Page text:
John Snook, executive director of the Treatment Advocacy Center in Arlington, Virgina, told the Deseret News that budget cuts are to blame for unnecessary inmate deaths.

“It is a crisis of unimaginable proportions,” Snook said. “If more people were aware of just how awful this situation is, people would be up in arms.”

Faults With the System

But Hospital backlog is hardly the only thing leading to the deaths of Utah prisoners.

In March 2016, Jeffrey Ray Vigil, an inmate at Utah State Prison and member of the Ogden Trece gang, was ordered to be transferred to the Oquirrh 1, Section 2 housing unit — home of the rival Titanic Crip Society.

Knowing the danger her husband would be in, Vigil’s wife alleges in a federal lawsuit that she warned prison authorities and begged them not to place him in rival gang territory. They did not listen.

On March 14, Vigil was cornered by two Titanic Crip-affiliated inmates, Ramon Luis Rivera and Albert Collin Fernandez. As Fernandez prevented Vigil from escaping, Rivera stabbed and choked the rival gang member before stomping and kicking him more than 70 times. There were no guards around to break up the brutal attack which went on for eight minutes. Vigil died in the hospital the following day.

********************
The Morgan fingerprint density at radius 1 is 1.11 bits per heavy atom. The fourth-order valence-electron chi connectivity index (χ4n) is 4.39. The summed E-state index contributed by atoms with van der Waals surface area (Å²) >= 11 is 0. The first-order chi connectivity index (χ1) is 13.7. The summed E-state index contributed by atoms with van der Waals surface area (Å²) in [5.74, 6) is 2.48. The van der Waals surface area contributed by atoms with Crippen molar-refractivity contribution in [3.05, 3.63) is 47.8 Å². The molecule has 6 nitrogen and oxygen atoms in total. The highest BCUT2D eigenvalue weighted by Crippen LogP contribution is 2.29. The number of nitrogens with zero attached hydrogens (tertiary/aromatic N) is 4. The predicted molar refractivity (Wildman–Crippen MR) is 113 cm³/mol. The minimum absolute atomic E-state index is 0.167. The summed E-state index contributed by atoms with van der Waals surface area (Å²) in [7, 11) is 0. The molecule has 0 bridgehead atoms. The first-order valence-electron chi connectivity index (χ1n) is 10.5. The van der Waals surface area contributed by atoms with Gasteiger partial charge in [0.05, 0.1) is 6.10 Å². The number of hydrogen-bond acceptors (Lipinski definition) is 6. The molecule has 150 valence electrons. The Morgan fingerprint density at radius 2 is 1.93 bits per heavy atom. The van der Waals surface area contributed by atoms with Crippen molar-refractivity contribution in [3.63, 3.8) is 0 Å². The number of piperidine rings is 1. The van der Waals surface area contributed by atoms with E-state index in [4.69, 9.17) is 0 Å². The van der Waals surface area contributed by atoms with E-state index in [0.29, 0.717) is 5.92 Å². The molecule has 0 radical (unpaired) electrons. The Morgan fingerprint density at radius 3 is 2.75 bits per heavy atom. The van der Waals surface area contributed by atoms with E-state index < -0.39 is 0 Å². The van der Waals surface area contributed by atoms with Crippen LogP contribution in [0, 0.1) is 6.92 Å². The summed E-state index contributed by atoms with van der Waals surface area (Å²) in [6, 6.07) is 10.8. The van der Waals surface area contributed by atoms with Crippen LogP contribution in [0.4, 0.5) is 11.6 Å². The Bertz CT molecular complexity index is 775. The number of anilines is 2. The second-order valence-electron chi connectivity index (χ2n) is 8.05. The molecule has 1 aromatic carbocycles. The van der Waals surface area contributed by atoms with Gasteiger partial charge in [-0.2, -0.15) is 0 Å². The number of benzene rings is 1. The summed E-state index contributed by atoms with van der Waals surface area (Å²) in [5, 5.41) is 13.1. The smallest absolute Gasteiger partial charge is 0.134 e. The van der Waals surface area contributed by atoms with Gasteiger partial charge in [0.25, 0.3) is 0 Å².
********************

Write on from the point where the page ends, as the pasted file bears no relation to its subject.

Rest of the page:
Why does Utah lead the nation in inmate deaths? Part of the answer may be a lack of transparency and public awareness of what happens in Utah jails and prisons. The prison standards for Utah were written by Gary DeLand, former director of the Utah Department of Corrections, who refuses to publicize his “playbook” out of fear that doing so will neutralize his techniques.

DeLand has defended inhumane corrections practices, including tying inmates to hitching posts. In the 2000s, he worked as a contractor for the Abu Ghraib prison in Iraq where American military officials tortured Iraqi prisoners. He has been named in hundreds of lawsuits, including one involving a mentally ill inmate who was kept naked in a solitary confinement cell without a bed or toilet.

DeLand now works with the Utah Sheriff’s Association as jail operations director.

“I ran the Department of Corrections and a jail, and right now I oversee about 26 jails,” DeLand bragged to The Salt Lake Tribune. “I’ve got a fair grasp of what goes on.”

For a state with low crime and unemployment rates, there is no justification for Utah leading the country in inmate deaths. Whether dying from dehydration, committing suicide while waiting for a mental health screening or being placed in rival gang territory, Utah inmates are dying at an alarming rate.

Prisoners are already deprived of a variety of rights. Convicted felons are unable to vote in local or national elections, purchase firearms or leave the country while on probation. There are enough consequences involved with getting wrapped up in the legal system without involving the possibility of death as a result of state negligence.